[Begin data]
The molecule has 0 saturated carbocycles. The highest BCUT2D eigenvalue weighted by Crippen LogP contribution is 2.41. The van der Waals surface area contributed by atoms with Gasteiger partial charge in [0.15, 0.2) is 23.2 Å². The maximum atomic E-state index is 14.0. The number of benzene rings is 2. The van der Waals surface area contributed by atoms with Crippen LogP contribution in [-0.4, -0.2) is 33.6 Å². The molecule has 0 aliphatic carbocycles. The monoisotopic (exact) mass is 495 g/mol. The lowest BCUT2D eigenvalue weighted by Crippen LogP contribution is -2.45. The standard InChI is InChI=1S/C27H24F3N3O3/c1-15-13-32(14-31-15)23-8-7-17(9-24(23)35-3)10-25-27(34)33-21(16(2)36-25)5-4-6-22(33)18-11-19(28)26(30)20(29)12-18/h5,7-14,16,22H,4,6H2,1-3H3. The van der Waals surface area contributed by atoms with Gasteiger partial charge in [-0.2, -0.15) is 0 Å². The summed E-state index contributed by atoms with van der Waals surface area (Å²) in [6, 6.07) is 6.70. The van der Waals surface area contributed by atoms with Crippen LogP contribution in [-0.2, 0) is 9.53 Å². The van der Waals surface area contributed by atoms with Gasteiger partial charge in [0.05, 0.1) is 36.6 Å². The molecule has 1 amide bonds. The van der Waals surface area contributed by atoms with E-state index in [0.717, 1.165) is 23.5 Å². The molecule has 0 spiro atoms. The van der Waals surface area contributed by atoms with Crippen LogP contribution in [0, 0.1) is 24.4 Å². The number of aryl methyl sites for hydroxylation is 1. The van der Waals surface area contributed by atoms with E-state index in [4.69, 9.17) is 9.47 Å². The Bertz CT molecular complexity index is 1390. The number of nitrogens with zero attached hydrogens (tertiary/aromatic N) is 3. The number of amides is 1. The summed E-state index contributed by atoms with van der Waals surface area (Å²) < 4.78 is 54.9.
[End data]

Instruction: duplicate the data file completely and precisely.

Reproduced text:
The molecule has 0 saturated carbocycles. The highest BCUT2D eigenvalue weighted by Crippen LogP contribution is 2.41. The van der Waals surface area contributed by atoms with Gasteiger partial charge in [0.15, 0.2) is 23.2 Å². The maximum atomic E-state index is 14.0. The number of benzene rings is 2. The van der Waals surface area contributed by atoms with Crippen LogP contribution in [-0.4, -0.2) is 33.6 Å². The molecule has 0 aliphatic carbocycles. The monoisotopic (exact) mass is 495 g/mol. The lowest BCUT2D eigenvalue weighted by Crippen LogP contribution is -2.45. The standard InChI is InChI=1S/C27H24F3N3O3/c1-15-13-32(14-31-15)23-8-7-17(9-24(23)35-3)10-25-27(34)33-21(16(2)36-25)5-4-6-22(33)18-11-19(28)26(30)20(29)12-18/h5,7-14,16,22H,4,6H2,1-3H3. The van der Waals surface area contributed by atoms with Gasteiger partial charge in [-0.2, -0.15) is 0 Å². The summed E-state index contributed by atoms with van der Waals surface area (Å²) in [6, 6.07) is 6.70. The van der Waals surface area contributed by atoms with Crippen LogP contribution in [-0.2, 0) is 9.53 Å². The van der Waals surface area contributed by atoms with Gasteiger partial charge in [0.05, 0.1) is 36.6 Å². The molecule has 1 amide bonds. The van der Waals surface area contributed by atoms with E-state index in [0.717, 1.165) is 23.5 Å². The molecule has 0 spiro atoms. The van der Waals surface area contributed by atoms with Crippen LogP contribution in [0, 0.1) is 24.4 Å². The number of aryl methyl sites for hydroxylation is 1. The van der Waals surface area contributed by atoms with E-state index in [4.69, 9.17) is 9.47 Å². The Bertz CT molecular complexity index is 1390. The number of nitrogens with zero attached hydrogens (tertiary/aromatic N) is 3. The number of amides is 1. The summed E-state index contributed by atoms with van der Waals surface area (Å²) < 4.78 is 54.9.